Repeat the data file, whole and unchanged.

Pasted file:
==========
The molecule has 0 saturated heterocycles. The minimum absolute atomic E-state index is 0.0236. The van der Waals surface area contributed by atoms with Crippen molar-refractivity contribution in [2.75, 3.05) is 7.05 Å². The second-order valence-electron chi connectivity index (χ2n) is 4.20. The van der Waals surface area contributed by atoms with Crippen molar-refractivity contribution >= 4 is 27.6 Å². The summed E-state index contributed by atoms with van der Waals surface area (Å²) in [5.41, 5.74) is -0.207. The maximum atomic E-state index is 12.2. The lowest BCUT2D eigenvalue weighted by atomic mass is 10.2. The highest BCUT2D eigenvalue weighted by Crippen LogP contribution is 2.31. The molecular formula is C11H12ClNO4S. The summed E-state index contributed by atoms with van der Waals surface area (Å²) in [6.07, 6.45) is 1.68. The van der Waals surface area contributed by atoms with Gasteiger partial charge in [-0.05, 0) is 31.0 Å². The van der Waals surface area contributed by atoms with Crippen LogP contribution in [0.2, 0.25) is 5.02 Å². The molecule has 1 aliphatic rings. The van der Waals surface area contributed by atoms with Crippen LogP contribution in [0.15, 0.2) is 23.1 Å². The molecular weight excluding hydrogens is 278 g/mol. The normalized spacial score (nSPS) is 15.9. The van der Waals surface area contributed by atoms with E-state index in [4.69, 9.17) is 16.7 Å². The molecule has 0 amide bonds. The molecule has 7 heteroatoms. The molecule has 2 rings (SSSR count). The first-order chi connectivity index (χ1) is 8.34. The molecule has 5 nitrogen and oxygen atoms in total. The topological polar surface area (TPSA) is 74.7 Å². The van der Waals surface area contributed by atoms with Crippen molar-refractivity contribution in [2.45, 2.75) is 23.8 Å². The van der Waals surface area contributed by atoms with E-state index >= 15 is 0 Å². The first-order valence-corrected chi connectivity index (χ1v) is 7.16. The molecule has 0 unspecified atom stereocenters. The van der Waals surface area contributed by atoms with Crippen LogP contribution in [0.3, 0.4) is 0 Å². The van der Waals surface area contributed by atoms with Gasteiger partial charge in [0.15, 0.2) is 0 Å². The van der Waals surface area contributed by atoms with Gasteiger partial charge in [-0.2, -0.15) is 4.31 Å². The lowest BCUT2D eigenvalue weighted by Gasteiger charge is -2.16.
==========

The molecule has 0 saturated heterocycles. The minimum absolute atomic E-state index is 0.0236. The van der Waals surface area contributed by atoms with Crippen molar-refractivity contribution in [2.75, 3.05) is 7.05 Å². The second-order valence-electron chi connectivity index (χ2n) is 4.20. The van der Waals surface area contributed by atoms with Crippen molar-refractivity contribution >= 4 is 27.6 Å². The summed E-state index contributed by atoms with van der Waals surface area (Å²) in [5.41, 5.74) is -0.207. The maximum atomic E-state index is 12.2. The lowest BCUT2D eigenvalue weighted by atomic mass is 10.2. The highest BCUT2D eigenvalue weighted by Crippen LogP contribution is 2.31. The molecular formula is C11H12ClNO4S. The summed E-state index contributed by atoms with van der Waals surface area (Å²) in [6.07, 6.45) is 1.68. The van der Waals surface area contributed by atoms with Gasteiger partial charge in [-0.05, 0) is 31.0 Å². The van der Waals surface area contributed by atoms with Crippen LogP contribution in [0.2, 0.25) is 5.02 Å². The molecule has 1 aliphatic rings. The van der Waals surface area contributed by atoms with Crippen LogP contribution in [0.15, 0.2) is 23.1 Å². The molecular weight excluding hydrogens is 278 g/mol. The normalized spacial score (nSPS) is 15.9. The van der Waals surface area contributed by atoms with E-state index in [4.69, 9.17) is 16.7 Å². The molecule has 0 amide bonds. The molecule has 7 heteroatoms. The molecule has 2 rings (SSSR count). The first-order chi connectivity index (χ1) is 8.34. The molecule has 5 nitrogen and oxygen atoms in total. The topological polar surface area (TPSA) is 74.7 Å². The van der Waals surface area contributed by atoms with Crippen molar-refractivity contribution in [2.45, 2.75) is 23.8 Å². The van der Waals surface area contributed by atoms with E-state index >= 15 is 0 Å². The first-order valence-corrected chi connectivity index (χ1v) is 7.16. The molecule has 0 unspecified atom stereocenters. The van der Waals surface area contributed by atoms with Crippen LogP contribution in [0.3, 0.4) is 0 Å². The van der Waals surface area contributed by atoms with Gasteiger partial charge in [0.15, 0.2) is 0 Å². The van der Waals surface area contributed by atoms with Gasteiger partial charge in [-0.2, -0.15) is 4.31 Å². The lowest BCUT2D eigenvalue weighted by Gasteiger charge is -2.16.